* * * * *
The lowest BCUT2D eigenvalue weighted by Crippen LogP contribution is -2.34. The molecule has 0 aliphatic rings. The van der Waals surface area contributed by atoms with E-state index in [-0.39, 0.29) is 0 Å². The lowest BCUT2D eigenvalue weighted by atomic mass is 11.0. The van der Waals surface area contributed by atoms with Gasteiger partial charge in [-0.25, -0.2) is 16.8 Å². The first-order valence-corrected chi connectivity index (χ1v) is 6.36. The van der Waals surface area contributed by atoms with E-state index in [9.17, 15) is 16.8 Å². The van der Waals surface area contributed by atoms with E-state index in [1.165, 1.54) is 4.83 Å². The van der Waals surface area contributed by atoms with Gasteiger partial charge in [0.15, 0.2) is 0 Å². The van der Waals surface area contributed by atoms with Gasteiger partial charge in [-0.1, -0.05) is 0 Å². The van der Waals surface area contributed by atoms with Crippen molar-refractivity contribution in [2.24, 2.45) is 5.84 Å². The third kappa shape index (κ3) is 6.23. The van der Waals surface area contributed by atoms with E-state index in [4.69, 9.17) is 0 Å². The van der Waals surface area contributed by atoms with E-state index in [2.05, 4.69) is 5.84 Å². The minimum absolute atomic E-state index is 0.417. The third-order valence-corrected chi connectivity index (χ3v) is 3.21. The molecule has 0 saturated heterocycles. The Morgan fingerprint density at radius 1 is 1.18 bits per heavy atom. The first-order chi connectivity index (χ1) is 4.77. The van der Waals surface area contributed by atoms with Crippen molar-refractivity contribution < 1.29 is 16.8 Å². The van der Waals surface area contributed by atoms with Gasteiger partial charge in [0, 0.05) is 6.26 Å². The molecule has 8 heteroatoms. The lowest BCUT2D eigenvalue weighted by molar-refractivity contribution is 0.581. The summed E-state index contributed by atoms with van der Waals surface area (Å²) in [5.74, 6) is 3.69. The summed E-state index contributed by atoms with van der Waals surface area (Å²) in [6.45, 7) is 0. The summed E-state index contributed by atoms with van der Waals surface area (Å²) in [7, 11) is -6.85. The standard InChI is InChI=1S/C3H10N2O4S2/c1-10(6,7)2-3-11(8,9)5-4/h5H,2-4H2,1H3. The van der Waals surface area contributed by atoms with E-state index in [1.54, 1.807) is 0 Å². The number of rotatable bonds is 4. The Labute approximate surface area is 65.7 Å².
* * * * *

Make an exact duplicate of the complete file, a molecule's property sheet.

The lowest BCUT2D eigenvalue weighted by Crippen LogP contribution is -2.34. The molecule has 0 aliphatic rings. The van der Waals surface area contributed by atoms with E-state index in [-0.39, 0.29) is 0 Å². The lowest BCUT2D eigenvalue weighted by atomic mass is 11.0. The van der Waals surface area contributed by atoms with Gasteiger partial charge in [-0.25, -0.2) is 16.8 Å². The first-order valence-corrected chi connectivity index (χ1v) is 6.36. The van der Waals surface area contributed by atoms with E-state index in [9.17, 15) is 16.8 Å². The van der Waals surface area contributed by atoms with E-state index in [1.165, 1.54) is 4.83 Å². The van der Waals surface area contributed by atoms with Gasteiger partial charge in [0.15, 0.2) is 0 Å². The van der Waals surface area contributed by atoms with Gasteiger partial charge in [-0.1, -0.05) is 0 Å². The van der Waals surface area contributed by atoms with Crippen molar-refractivity contribution in [2.24, 2.45) is 5.84 Å². The third kappa shape index (κ3) is 6.23. The van der Waals surface area contributed by atoms with E-state index in [4.69, 9.17) is 0 Å². The van der Waals surface area contributed by atoms with E-state index in [2.05, 4.69) is 5.84 Å². The minimum absolute atomic E-state index is 0.417. The third-order valence-corrected chi connectivity index (χ3v) is 3.21. The molecule has 0 saturated heterocycles. The Morgan fingerprint density at radius 1 is 1.18 bits per heavy atom. The first-order chi connectivity index (χ1) is 4.77. The van der Waals surface area contributed by atoms with Crippen molar-refractivity contribution < 1.29 is 16.8 Å². The van der Waals surface area contributed by atoms with Gasteiger partial charge in [0, 0.05) is 6.26 Å². The molecule has 8 heteroatoms. The lowest BCUT2D eigenvalue weighted by molar-refractivity contribution is 0.581. The summed E-state index contributed by atoms with van der Waals surface area (Å²) in [5.74, 6) is 3.69. The summed E-state index contributed by atoms with van der Waals surface area (Å²) in [6.45, 7) is 0. The summed E-state index contributed by atoms with van der Waals surface area (Å²) in [7, 11) is -6.85. The standard InChI is InChI=1S/C3H10N2O4S2/c1-10(6,7)2-3-11(8,9)5-4/h5H,2-4H2,1H3. The van der Waals surface area contributed by atoms with E-state index in [1.54, 1.807) is 0 Å². The number of rotatable bonds is 4. The Labute approximate surface area is 65.7 Å².